It’s not easy to catch a ride on a holiday-themed Port Authority bus.
Once a bus is decorated, it generally stays with the driver who did the decorating. Drivers often work two or three routes in one day, and the bus is often in service seven days a week while the driver is not. So, another driver operates the holiday bus for a few days. Riders on social media have spotted holiday buses on the 87, 64, 54, 41, and several other routes.
This is all to say there are many factors that can affect the odds of getting a tinsel-lined bus. The uncertainty is for the best, though; the most rewarding way to interact with a holiday bus is by surprise.
Holiday cheer is ubiquitous this time of year. Stores, bars, lawns, and anywhere else that could be decorated with tinsel and ornaments is indeed decorated. Public transportation is no exception.
Port Authority buses typically look the same year-round, differing from each other only slightly in seat color and variety of candy wrappers left under the seats. Around ten years ago, a Port Authority driver asked for permission to decorate their bus for the holidays. Three years ago, other drivers caught on and now at least five buses are decorated for Christmas. There are also two T cars decorated for the season.
“I think that bus operators are people, too, and they like to see holiday decorations,” says Port Authority Public Relations Manager Adam Brandolph.
If a bus driver wants to decorate his or her bus for the holidays, they have to get permission from a supervisor. All the decorations are paid for by drivers out of their own pocket and are often leftover home decorations from previous years.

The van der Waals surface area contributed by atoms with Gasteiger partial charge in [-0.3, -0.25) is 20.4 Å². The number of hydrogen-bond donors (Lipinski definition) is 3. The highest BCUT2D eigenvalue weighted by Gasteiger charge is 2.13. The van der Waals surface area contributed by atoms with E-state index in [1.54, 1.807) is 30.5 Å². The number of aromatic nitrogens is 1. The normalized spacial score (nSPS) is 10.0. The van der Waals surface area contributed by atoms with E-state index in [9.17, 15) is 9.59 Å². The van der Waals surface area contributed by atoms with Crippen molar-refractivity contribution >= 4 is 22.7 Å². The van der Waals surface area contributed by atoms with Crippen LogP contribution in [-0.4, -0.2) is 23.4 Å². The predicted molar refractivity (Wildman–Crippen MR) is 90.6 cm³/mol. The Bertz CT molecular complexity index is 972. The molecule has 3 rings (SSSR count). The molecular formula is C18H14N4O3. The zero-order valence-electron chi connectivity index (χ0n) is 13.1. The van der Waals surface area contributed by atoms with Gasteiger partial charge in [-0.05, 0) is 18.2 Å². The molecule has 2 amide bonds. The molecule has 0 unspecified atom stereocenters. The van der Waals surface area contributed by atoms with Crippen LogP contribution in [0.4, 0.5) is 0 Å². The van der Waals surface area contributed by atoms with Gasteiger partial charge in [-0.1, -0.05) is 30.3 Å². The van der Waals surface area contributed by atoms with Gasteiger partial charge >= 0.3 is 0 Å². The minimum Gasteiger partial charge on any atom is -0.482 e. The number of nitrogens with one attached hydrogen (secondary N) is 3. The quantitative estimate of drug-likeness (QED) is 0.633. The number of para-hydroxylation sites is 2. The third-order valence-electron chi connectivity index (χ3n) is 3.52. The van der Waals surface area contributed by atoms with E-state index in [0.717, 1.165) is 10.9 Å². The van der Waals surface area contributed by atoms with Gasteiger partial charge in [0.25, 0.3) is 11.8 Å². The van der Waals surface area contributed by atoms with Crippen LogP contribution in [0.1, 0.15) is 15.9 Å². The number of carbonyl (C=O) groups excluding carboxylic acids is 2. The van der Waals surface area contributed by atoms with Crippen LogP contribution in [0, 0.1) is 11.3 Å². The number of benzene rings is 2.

"People aren't expecting it. It's the time of the year where it's cold, the days are shorter, and if this very little thing brings about some joy to someone's day, it's just that much better," says Brandolph.
One of the buses is Grinch-themed, with a grinning Grinch on the bike rack, a Grinch blow-up doll, a "welcome to Whoville" sign, string lights, a small TV playing a Christmas movie, and a large Santa figurine casually sitting in a seat, propped up by bungee cords. Others are more modestly festive, with tinsel wrapped around the poles and snowmen adorning the walls. While there are no Hanukkah buses, Brandolph says there is at least one bus that has "Hanukkah elements."
As zany as the decorating gets, Brandolph notes that there are still regulations the buses must meet: the accessible seats must be clear, the bike racks have to function, and there can't be any religious messaging tied into the decor.
Christmas is currently the only holiday for which there are multiple buses decorated, but there was at least one bus decorated for Halloween this year, and Brandolph says Port Authority is open to any driver who wants to decorate for other holidays.
The buses started roughly a week before Light Up Night and will continue through the end of the year.